“This is getting ridiculous.” Maggie yelled, crumpling a page of the letter into a ball and throwing it hard against the opposite wall.
“Well, he’s been threatened. Repeatedly. That’s bound to make anyone a little paranoid. We’ll ask him not to next time.” Nan answered carefully, always the peacekeeper between her sister and brother.
“William sent us a letter, in code. When I translated it out, it was in code again. And that was in a third code! Each message took an hour to decode, and then another, and then another.” Maggie was balling up more and more paper, throwing them at her sister’s head now. “And even that isn’t the whole letter! He’s sent us a paragraph a day for the last six days, and the letter isn’t finished yet!”
“He doesn’t want anyone else to get his messages,” Nan offered weakly, “His sisters are the only ones who can know his secrets.” She says the last part like she wasn’t one of his sisters, like she hadn’t sat there just as frustrated as they discovered the third code of the paragraphs.
“Why? What are they going to do with the fact that the orange shipment that he received wasn’t as good as he thought it was? Or with the fact that he got a green jacket for Christmas?” Maggie threw the last piece of untranslated paper at her sister, nailing her in the center of the forehead.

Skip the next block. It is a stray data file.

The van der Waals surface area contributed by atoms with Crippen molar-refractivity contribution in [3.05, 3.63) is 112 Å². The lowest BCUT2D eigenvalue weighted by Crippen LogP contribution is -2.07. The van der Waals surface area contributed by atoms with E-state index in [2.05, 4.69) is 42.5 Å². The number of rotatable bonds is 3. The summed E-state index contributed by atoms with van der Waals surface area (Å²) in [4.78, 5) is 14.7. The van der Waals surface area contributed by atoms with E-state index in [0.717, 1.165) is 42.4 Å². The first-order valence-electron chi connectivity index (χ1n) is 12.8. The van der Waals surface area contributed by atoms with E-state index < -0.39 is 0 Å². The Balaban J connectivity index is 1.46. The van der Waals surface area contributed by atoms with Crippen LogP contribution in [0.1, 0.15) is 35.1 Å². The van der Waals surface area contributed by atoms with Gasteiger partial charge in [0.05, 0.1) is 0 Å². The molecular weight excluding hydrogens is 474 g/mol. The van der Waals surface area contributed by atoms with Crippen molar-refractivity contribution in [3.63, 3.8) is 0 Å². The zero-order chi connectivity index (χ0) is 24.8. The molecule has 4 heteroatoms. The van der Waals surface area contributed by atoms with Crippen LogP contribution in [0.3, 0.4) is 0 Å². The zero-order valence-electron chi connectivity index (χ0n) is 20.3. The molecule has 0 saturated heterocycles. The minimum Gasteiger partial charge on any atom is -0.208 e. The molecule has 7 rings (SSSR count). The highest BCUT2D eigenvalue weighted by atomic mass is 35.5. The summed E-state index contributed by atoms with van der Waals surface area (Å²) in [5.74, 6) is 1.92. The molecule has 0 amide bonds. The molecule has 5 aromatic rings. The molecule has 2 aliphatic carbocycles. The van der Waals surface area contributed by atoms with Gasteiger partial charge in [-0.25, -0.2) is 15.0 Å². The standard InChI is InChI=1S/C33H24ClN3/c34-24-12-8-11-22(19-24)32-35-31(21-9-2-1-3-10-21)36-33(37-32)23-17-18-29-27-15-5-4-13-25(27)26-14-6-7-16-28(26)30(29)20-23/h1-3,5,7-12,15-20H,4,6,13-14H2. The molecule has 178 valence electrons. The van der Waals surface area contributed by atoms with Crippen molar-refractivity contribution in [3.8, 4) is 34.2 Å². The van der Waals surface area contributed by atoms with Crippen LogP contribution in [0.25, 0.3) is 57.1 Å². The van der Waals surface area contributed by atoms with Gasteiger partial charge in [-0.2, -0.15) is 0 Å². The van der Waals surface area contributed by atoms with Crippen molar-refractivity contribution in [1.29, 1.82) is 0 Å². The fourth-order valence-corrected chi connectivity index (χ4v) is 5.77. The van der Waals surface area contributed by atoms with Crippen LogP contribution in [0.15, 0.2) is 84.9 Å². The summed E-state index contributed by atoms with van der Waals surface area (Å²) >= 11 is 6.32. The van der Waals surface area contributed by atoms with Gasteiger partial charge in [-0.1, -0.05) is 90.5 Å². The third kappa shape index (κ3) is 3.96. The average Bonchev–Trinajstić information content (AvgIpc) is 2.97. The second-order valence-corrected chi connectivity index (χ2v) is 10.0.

This was the way of the Davis siblings. Maggie was loud and brass and sure that nothing in the world could hurt her—no matter what they threatened. William was quiet and fearful and believed that the only way to remain safe was to act cautiously, growing more and more fearful the older they got. And Nan went back and forth between them, begging Maggie to be more careful, and asking William to take more risks—the glue that held the family together and keep everyone moving forward in the world.
Nan sighed as the paper hit her, but didn’t rise to the anger that Maggie wanted. Instead, she tried to appeal to Maggie’s logic. “What do you want me to do, Mags? The Letter is probably all sent now, all in its code. I already agreed that we should ask him not to do this again. What else do you want me to do?”
Maggie shifted uncomfortably in her seat—trying to think of something, anything, to demand from Nan now—but she couldn’t come up with anything. “I still don’t like having to decode letters from my brother’s a paragraph an hour at a time.”
“It should be over tomorrow,” Nan offered, based more on hope then on actual proof. “One more hours work and we’ll have the whole letter.”
“I sure hope so,” Maggie groaned, letting her head fall against the desk in front of her. “For my sanity’s sake.”
And for my patience’s sake, Nan added in her own head, getting up to clean up the mess of paper’s Maggie had left.